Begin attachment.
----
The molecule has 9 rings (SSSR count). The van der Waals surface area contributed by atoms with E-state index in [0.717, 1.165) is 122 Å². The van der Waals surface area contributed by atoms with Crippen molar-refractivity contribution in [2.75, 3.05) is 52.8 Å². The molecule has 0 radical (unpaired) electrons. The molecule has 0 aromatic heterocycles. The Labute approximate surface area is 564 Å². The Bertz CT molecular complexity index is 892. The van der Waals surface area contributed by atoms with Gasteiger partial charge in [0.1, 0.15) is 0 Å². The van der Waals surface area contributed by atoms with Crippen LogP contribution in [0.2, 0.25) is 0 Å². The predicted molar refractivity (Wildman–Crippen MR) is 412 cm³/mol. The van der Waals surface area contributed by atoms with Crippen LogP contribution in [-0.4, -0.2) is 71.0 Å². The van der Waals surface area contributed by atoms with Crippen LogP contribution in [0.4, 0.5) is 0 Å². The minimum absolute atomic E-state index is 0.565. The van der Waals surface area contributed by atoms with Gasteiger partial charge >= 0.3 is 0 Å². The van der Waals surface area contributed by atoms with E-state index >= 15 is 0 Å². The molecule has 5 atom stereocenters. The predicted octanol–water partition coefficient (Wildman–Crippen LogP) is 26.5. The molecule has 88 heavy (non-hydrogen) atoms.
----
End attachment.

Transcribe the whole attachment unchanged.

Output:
The molecule has 9 rings (SSSR count). The van der Waals surface area contributed by atoms with E-state index in [0.717, 1.165) is 122 Å². The van der Waals surface area contributed by atoms with Crippen molar-refractivity contribution in [2.75, 3.05) is 52.8 Å². The molecule has 0 radical (unpaired) electrons. The molecule has 0 aromatic heterocycles. The Labute approximate surface area is 564 Å². The Bertz CT molecular complexity index is 892. The van der Waals surface area contributed by atoms with Gasteiger partial charge in [0.1, 0.15) is 0 Å². The van der Waals surface area contributed by atoms with Crippen LogP contribution in [0.2, 0.25) is 0 Å². The predicted molar refractivity (Wildman–Crippen MR) is 412 cm³/mol. The van der Waals surface area contributed by atoms with Crippen LogP contribution in [-0.4, -0.2) is 71.0 Å². The van der Waals surface area contributed by atoms with Crippen LogP contribution in [0.4, 0.5) is 0 Å². The minimum absolute atomic E-state index is 0.565. The van der Waals surface area contributed by atoms with Gasteiger partial charge >= 0.3 is 0 Å². The van der Waals surface area contributed by atoms with E-state index >= 15 is 0 Å². The molecule has 5 atom stereocenters. The predicted octanol–water partition coefficient (Wildman–Crippen LogP) is 26.5. The molecule has 88 heavy (non-hydrogen) atoms.